I hardly ever write film reviews (except for paragraph summaries in my movie journal) and NEVER do I talk about the conditions in which I saw the film (go to Aint It Cool News if that’s your thing). But I will break both of these rules to talk about the finest movie I’ve seen in quite some time: Ratatouille.
I had wanted to go see this movie on Saturday, and Yena and I had vaguely made plans. Therefore, I was rather miffed when Yena did not answer her phone all morning and afternoon as I frantically tried to call her. Finally I decided to go alone. As I was out the door, Yena called. She had just woken up, she’s lazy like that. I couldn’t quell my anger, even when she said that she’d had to work at her new job until 3 A.M. the previous night. I told her, very moodily, that I was going to see the movie alone and I would call her when it was over.
When I arrived at the theatre, I realized I had read the times wrong on the internet: The show was at 4:30, not 3:30. Feeling guilty about my anger towards my girlfriend, I quickly called Yena up and asked her if she could make it to the 4:30 show? She said it would be tight, but that she would try. I bought two tickets. I fully realized at that time that she might be late. If she is, I thought, we’ll exchange the tickets for a later show.
Yena showed up at 4:45 and, being my nitpicky self, I decided I wanted to see the whole movie, I didn’t want to miss a beat. We stood in line for 5 minutes and then asked the girl at the counter to exchange our tickets. She said she could not because the show had already started. That made me angry. We went inside to talk to a manager. The manager was similarly stubborn: They would NOT exchange tickets once a show has already started. I explained that I didn’t know my girlfriend was going to be late, I could not read Korean, and I had no way of knowing this rule. (I used to work at a movie theatre, and the place I worked was comparatively lax. You could exchange a ticket within the first hour of the film if you didn’t like it!) They didn’t budge. I was stunned by the lack of sympathy or understanding a company could have for its customers.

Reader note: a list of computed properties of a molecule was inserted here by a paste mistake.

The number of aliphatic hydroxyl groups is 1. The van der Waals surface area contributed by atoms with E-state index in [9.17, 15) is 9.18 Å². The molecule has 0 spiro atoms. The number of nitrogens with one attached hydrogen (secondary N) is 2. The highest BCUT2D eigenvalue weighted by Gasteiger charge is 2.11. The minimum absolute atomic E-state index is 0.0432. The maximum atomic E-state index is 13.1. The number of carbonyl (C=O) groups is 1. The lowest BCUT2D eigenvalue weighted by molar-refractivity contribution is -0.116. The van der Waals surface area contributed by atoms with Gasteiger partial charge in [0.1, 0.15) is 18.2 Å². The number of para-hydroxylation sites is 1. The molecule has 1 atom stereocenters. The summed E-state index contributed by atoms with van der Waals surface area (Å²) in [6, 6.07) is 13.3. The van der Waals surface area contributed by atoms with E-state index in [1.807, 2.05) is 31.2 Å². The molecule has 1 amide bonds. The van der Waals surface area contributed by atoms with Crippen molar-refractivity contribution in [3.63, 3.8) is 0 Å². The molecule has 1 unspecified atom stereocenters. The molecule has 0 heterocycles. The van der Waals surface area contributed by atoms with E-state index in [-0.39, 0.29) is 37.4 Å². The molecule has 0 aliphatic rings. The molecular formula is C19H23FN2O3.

After talking with both of these suits, the time was 5:00. There was no way I was going into the movie now. Yena and I went outside and slipped into an ally and I cursed. A lot. 16 bucks down the drain. I was mad at the theatre, I was mad at my girlfriend, and I realized I was just mad in general. I’ve been pretty angry lately, and I’m not exactly sure of the cause, but for some reason, I’m all bottled up.
After I cooled down, we went to my apartment and just hung out. But I could not get that 16 bucks out of my mind. Wasted, I thought. I tried to turn it into a positive experience: Hey, It’s just money… or… Maybe we just need to lose sometimes to keep ourselves modest…. or…. at least I never go to a casino… or… dammit, that was 16 dollars! Couldn’t shake it.
So today, I was pretty reluctant to try to see the movie again. I mean, could I really go to the same theatre that took my money and ask the same girl who gave me my first ticket for another? Could I really bow down to an establishment or another person, sacrifice my pride, my.. my… soul?
“One for Ratatouille, please.” Yes, I said please.
That was officially 24 dollars that I was paying to see this movie since, today, I went alone. Even as I sat down in those really ugly light blue seats, surrounded by a thousand couples and one family with a hyper-active child, all I could think was, “24 dollars. No, it doesn’t matter. 24. It’s only money… but, 24! This better be a good movie.”
Then the lights went down. And for the next 2 hours, I was transported to a place where I forgot all my worries. At the halfway mark, I had tears in my eyes. It’s not even that the emotions on the screen were inducing me to weep, but that I realized I was experiencing a movie of such beauty and perfection… the look of the thing is incredible. And the simple fact that we’re following a rat who is different– he wants to be a cook, not just eat garbage the rest of his life– and a boy who is hopeless and in need of a friend, was enough to set off my inner affection for the underdogs, the small and fragile things of this world. Movies like this, movies that inspire, allow us to see the kindness and the beauty and love that exists in this universe, even when most of the time, hard lines and worn-down faces and dollar signs are the symbols that define our lives. I was a bit surprised when the lights came up, that I was the only one crying, albeit silently and as sparingly as possible. How could a movie that had such touching moments and tender feelings not inspire others to feel like I did? I don’t have an answer for that.
Anyway, as I was walking out of the theatre, I was happy that I had spent 24 dollars on that movie. I wanted, at that moment, to have spent 50. It’s not every day that you experience beauty, and when you do, it’s invaluable. It always reminds me why I want to make movies: to inspire. And to be inspired. And to try to see the beauty in life not just once in a while, but every day… in the faces of people who work hard to serve me my jiggae, in the old inscriptions on the wall of an ancient temple, in trees and small animals, in memories of people I love, in my girlfriend, in everything that was here before tall buildings. The underdogs.
It’s easy to get caught up in things like money and image and desire and judgement and negative thoughts. But to witness beauty is a transcending experience, one that can temporarily remind us what living is for.
Ratatouille was such an experience.